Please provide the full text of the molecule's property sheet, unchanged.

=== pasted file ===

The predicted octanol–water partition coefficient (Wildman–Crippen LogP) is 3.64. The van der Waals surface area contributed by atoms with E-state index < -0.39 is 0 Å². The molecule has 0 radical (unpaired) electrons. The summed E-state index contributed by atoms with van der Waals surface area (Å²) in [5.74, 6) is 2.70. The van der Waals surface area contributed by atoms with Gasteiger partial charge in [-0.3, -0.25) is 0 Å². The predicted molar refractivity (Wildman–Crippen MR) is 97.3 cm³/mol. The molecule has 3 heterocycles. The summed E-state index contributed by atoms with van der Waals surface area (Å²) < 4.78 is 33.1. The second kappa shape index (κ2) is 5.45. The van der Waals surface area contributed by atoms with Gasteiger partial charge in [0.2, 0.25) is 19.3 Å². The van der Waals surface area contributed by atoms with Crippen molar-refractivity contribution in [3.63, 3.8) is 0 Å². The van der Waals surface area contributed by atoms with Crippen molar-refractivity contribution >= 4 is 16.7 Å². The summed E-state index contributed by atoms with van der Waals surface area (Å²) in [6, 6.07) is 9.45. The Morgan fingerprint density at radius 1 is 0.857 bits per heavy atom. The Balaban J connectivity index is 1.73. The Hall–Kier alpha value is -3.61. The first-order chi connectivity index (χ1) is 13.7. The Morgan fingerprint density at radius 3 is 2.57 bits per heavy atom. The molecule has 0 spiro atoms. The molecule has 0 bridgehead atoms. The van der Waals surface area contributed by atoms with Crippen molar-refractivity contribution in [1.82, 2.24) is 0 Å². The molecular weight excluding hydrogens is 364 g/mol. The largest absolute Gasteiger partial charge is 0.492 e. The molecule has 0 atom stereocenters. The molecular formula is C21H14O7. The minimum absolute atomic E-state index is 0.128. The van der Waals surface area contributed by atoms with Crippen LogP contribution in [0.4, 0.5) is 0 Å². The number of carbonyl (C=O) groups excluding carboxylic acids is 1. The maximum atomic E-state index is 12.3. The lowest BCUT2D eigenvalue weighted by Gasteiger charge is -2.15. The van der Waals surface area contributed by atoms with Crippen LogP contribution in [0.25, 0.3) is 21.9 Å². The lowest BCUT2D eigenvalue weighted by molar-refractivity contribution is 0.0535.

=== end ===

The predicted octanol–water partition coefficient (Wildman–Crippen LogP) is 3.64. The van der Waals surface area contributed by atoms with E-state index < -0.39 is 0 Å². The molecule has 0 radical (unpaired) electrons. The summed E-state index contributed by atoms with van der Waals surface area (Å²) in [5.74, 6) is 2.70. The van der Waals surface area contributed by atoms with Gasteiger partial charge in [-0.3, -0.25) is 0 Å². The predicted molar refractivity (Wildman–Crippen MR) is 97.3 cm³/mol. The molecule has 3 heterocycles. The summed E-state index contributed by atoms with van der Waals surface area (Å²) < 4.78 is 33.1. The second kappa shape index (κ2) is 5.45. The van der Waals surface area contributed by atoms with Gasteiger partial charge in [0.2, 0.25) is 19.3 Å². The van der Waals surface area contributed by atoms with Crippen molar-refractivity contribution in [3.63, 3.8) is 0 Å². The van der Waals surface area contributed by atoms with Crippen molar-refractivity contribution >= 4 is 16.7 Å². The summed E-state index contributed by atoms with van der Waals surface area (Å²) in [6, 6.07) is 9.45. The Morgan fingerprint density at radius 1 is 0.857 bits per heavy atom. The Balaban J connectivity index is 1.73. The Hall–Kier alpha value is -3.61. The first-order chi connectivity index (χ1) is 13.7. The Morgan fingerprint density at radius 3 is 2.57 bits per heavy atom. The molecule has 0 spiro atoms. The molecule has 0 bridgehead atoms. The van der Waals surface area contributed by atoms with Crippen molar-refractivity contribution in [1.82, 2.24) is 0 Å². The molecular weight excluding hydrogens is 364 g/mol. The largest absolute Gasteiger partial charge is 0.492 e. The molecule has 0 atom stereocenters. The molecular formula is C21H14O7. The minimum absolute atomic E-state index is 0.128. The van der Waals surface area contributed by atoms with Crippen LogP contribution in [0.4, 0.5) is 0 Å². The number of carbonyl (C=O) groups excluding carboxylic acids is 1. The maximum atomic E-state index is 12.3. The lowest BCUT2D eigenvalue weighted by Gasteiger charge is -2.15. The van der Waals surface area contributed by atoms with Crippen LogP contribution in [0.25, 0.3) is 21.9 Å². The lowest BCUT2D eigenvalue weighted by molar-refractivity contribution is 0.0535.